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About Framlingham

Framlingham is an ancient market town, dominated by a massive castle. Framlingham was recorded in Domesday as "Framalingaham" or "Framincham". The castle was once a stronghold of the Bigod family but today the substantial remaining walls, ditch and nearby mere make for a pleasant stroll. In 1215 Roger Bigod was one of the rebels who still stood against King John after the sealing of Magna Carta. The King took umbrage and a year later besieged the castle which was defended by 26 knights, 20 men-at-arms, 7 crossbowmen, a chaplain and 3 others. After two days Roger surrendered and then sat it out until the place was restored to his family after the King's death.

Other notable features of the town include the college, some attractive almshouses and the market square. Opposite the Railway pub is a private garden containing the tomb of an early 18th century non-conformist preacher, Thomas Mills, after whom the local school is named. His servant William Mayhew was later buried beside him. The Great Park is a Mediaeval deer park, which in the 1570s was estimated to cover 500-650 acres. Ivy Cottage (AKA the Round House) incorporates the base of an octagonal smock mill, said to date from 1603. Another mill stood in Victoria Mill Road from the 19th century until its demolition in 1935. A third mill stood near the present Danforth Drive until it was demolished in about 1935.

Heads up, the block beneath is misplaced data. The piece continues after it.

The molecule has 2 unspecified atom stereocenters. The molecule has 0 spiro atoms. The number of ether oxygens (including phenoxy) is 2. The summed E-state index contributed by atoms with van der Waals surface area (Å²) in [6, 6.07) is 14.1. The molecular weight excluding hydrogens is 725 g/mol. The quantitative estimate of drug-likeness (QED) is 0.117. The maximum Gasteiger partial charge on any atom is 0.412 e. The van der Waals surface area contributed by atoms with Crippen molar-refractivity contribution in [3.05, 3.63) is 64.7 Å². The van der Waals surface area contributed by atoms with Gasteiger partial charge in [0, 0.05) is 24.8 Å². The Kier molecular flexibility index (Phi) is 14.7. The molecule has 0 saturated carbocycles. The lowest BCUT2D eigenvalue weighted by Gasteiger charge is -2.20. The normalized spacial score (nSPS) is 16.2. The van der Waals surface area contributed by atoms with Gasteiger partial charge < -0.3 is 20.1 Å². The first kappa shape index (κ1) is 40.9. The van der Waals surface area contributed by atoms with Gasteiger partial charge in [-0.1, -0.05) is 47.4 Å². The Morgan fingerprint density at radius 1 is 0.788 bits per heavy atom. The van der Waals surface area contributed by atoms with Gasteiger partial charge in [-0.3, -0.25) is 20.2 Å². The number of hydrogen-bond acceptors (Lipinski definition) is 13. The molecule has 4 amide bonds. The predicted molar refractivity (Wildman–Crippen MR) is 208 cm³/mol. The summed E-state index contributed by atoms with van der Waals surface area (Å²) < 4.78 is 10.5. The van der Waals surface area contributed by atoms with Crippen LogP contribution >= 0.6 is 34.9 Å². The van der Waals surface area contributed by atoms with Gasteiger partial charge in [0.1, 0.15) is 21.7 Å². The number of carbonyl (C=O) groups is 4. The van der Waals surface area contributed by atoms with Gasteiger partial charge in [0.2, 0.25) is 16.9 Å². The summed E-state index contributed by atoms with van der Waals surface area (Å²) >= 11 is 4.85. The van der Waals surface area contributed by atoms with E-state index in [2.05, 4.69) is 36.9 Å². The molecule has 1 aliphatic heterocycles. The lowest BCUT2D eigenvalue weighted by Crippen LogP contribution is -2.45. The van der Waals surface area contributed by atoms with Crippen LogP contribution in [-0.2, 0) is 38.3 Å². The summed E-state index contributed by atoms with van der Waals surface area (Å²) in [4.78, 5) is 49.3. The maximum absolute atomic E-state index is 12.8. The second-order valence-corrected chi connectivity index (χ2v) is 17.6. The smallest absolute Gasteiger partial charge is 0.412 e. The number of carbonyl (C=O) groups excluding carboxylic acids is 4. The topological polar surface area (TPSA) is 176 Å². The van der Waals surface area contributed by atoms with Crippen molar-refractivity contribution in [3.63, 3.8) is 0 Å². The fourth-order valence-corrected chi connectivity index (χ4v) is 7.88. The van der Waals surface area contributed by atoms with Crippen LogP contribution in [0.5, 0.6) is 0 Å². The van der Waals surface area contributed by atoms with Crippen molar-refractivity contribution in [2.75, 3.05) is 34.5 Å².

Two pillar boxes with a design dating from 1856 are said to be the oldest in the country still in use. They can be found in College Road and Double Street (see the gallery).

For details of RAF Framlingham see Parham.

Shawsgate Vineyard (Badingham Road) is open daily and offers tours and tastings. See www.shawsgate.co.uk

Framlingham Station was the terminus of a branch line which joined the East Suffolk Line between Marlesford and Campsey Ashe. It opened in June 1850 and closed in April 1963, though passenger traffic had ceased in November 1952.


Some historical information from English Heritage's National Monuments Record.